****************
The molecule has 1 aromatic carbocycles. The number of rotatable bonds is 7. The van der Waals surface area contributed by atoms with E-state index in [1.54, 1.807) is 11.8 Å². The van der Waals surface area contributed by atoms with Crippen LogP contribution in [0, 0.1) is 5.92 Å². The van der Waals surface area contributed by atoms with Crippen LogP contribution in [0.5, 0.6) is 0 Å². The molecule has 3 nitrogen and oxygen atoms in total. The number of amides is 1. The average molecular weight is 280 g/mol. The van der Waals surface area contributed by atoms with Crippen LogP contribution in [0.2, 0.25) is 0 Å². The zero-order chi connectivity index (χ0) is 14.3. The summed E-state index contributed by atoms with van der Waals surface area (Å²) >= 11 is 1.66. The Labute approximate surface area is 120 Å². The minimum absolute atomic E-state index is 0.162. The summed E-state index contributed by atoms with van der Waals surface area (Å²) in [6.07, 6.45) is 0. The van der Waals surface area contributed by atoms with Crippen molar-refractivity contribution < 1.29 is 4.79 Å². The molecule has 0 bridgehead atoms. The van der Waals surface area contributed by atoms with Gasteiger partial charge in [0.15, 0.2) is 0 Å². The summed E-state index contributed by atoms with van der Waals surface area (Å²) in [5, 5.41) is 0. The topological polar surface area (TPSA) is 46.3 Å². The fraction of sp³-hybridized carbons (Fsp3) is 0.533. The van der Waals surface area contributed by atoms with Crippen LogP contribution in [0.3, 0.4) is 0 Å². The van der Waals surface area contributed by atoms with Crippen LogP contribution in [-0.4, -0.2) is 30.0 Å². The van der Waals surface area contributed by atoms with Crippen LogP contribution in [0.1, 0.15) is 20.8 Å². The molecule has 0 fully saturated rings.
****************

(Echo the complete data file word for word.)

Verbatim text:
The molecule has 1 aromatic carbocycles. The number of rotatable bonds is 7. The van der Waals surface area contributed by atoms with E-state index in [1.54, 1.807) is 11.8 Å². The van der Waals surface area contributed by atoms with Crippen LogP contribution in [0, 0.1) is 5.92 Å². The van der Waals surface area contributed by atoms with Crippen LogP contribution in [0.5, 0.6) is 0 Å². The molecule has 3 nitrogen and oxygen atoms in total. The number of amides is 1. The average molecular weight is 280 g/mol. The van der Waals surface area contributed by atoms with Crippen LogP contribution in [0.2, 0.25) is 0 Å². The zero-order chi connectivity index (χ0) is 14.3. The summed E-state index contributed by atoms with van der Waals surface area (Å²) >= 11 is 1.66. The Labute approximate surface area is 120 Å². The minimum absolute atomic E-state index is 0.162. The summed E-state index contributed by atoms with van der Waals surface area (Å²) in [6.07, 6.45) is 0. The van der Waals surface area contributed by atoms with Crippen molar-refractivity contribution < 1.29 is 4.79 Å². The molecule has 0 bridgehead atoms. The van der Waals surface area contributed by atoms with Gasteiger partial charge in [0.15, 0.2) is 0 Å². The summed E-state index contributed by atoms with van der Waals surface area (Å²) in [5, 5.41) is 0. The topological polar surface area (TPSA) is 46.3 Å². The fraction of sp³-hybridized carbons (Fsp3) is 0.533. The van der Waals surface area contributed by atoms with Crippen LogP contribution in [0.3, 0.4) is 0 Å². The van der Waals surface area contributed by atoms with Crippen LogP contribution in [-0.4, -0.2) is 30.0 Å². The van der Waals surface area contributed by atoms with Crippen LogP contribution in [0.1, 0.15) is 20.8 Å². The molecule has 0 fully saturated rings.